hypoxia• Hypoxia, or oxygen depletion, is a phenomenon that occurs in aquatic environments as dissolved oxygen (DO; molecular oxygen dissolved in the water) becomes reduced in concentration to a point where it becomes detrimental to aquatic organisms living in the system. Dissolved oxygen is typically expressed as a percentage of the oxygen that would dissolve in the water at the prevailing temperature and salinity (both of which affect the solubility of oxygen in water; see oxygen saturation and underwater). An aquatic system lacking dissolved oxygen (0% saturation) is termed anaerobic, reducing, or anoxic; a system with low concentration—in the range between 1 and 30% saturation—is called hypoxic or dysoxic. Most ﬁsh cannot live below 30% saturation. A "healthy" aquatic environment should seldom experience less than 80%. The ex-aerobic zone is found at the boundary of anoxic and hypoxic zones.-------> wikipedia• http://www1.eere.energy.gov/biomass/pdfs/biomass_growth.pdf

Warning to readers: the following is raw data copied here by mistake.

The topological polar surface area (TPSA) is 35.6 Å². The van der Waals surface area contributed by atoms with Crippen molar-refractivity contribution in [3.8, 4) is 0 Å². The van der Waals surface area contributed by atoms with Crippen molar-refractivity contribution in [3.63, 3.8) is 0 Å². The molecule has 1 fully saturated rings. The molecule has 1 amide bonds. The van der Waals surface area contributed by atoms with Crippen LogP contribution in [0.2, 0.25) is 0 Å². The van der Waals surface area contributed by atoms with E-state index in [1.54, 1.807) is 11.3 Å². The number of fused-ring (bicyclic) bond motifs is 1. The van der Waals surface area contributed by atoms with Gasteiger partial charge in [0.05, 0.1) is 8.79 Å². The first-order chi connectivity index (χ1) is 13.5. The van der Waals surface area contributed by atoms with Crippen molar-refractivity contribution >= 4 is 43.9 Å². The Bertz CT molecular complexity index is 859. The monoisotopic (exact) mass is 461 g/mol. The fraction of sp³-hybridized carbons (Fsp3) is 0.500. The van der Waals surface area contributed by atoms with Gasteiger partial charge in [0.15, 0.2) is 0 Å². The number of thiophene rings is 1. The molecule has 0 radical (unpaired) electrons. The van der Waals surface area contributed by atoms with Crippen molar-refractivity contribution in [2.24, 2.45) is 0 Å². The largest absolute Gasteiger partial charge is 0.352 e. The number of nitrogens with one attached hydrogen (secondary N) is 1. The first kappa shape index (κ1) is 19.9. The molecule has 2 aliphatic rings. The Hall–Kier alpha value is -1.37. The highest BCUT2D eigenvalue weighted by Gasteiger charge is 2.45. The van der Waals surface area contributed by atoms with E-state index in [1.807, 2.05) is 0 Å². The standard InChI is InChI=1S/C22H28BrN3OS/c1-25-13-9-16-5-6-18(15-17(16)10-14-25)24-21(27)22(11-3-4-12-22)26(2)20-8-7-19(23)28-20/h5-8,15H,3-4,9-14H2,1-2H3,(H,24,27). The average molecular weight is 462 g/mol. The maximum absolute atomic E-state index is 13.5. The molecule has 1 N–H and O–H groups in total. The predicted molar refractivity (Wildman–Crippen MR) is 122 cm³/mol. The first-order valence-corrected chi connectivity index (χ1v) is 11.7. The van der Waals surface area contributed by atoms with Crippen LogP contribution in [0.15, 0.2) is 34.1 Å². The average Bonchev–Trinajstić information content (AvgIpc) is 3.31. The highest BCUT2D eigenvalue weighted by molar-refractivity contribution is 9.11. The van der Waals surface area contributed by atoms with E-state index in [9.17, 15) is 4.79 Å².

hypothesis of eutrophication • Eutrophication brings about increased dissolved oxygen consumption in lakes progressively lowering dissolved oxygen concentrations. Eutrophic lakes covered with ice and snow, wetlands and northern rivers receiving large quantities of organic matter from their ice and snow, exhibit substantial DO losses during the winter (Likens, 1972). At higher temperatures, water can hold less oxygen when saturated which results in less oxygen directlyavailable and a lower percentage of the metabolic demand being satisﬁed, since the metabolic rate of organisms increases with increasing temperature (Klaff, 2002). Eutrophication can have both temporary and more irreversible effects on aquatic ecosystems. Signiﬁcant ﬂuctuations in dissolved oxygen concentrations between day and night can occur in waters where there isenhanced plant growth (Muir, 2001). This can cause problems in the early morning when low oxygen levels, the result of plant respiration, may lead to the death of invertebrates and ﬁsh. This process can be compounded when algal blooms, through their decay, further reduce the oxygen content of water. (Klaff, 2002). The growth and/or decay of bottom-dwelling macro-algae can also lead to the deoxygenating of sediments. Certain algal species, particularly freshwater blue-green algae, can produce toxins, which may seriously affect the health of mammals, including humans, ﬁsh and birds (Muir, 2001). This occurs either through the food chain, through contact with, or ingestion of, the algae. Algal species also cause ﬁsh deaths, for example by physically cloggingor damaging gills, and causing asphyxiation. Eutrophication ultimately detracts from biodiversity, through thedominance of nutrient-tolerant plants and algal species. These tend to displace more sensitive species of higher conservation value, changing the structure of ecological communities (Muir, 2001). Eutrophication can also adversely affect a wide variety of water uses such as water supply (e.g. algae cloggingﬁlters in treatment works), livestock watering, irrigation, ﬁsheries, navigation, water sports, angling and nature conservation (Hutchinson, 1970). It can give rise to undesirable aesthetic impacts in the form of increased turbidity, discoloration, unpleasant odors, slimes and foam formation (Klaff, 2002).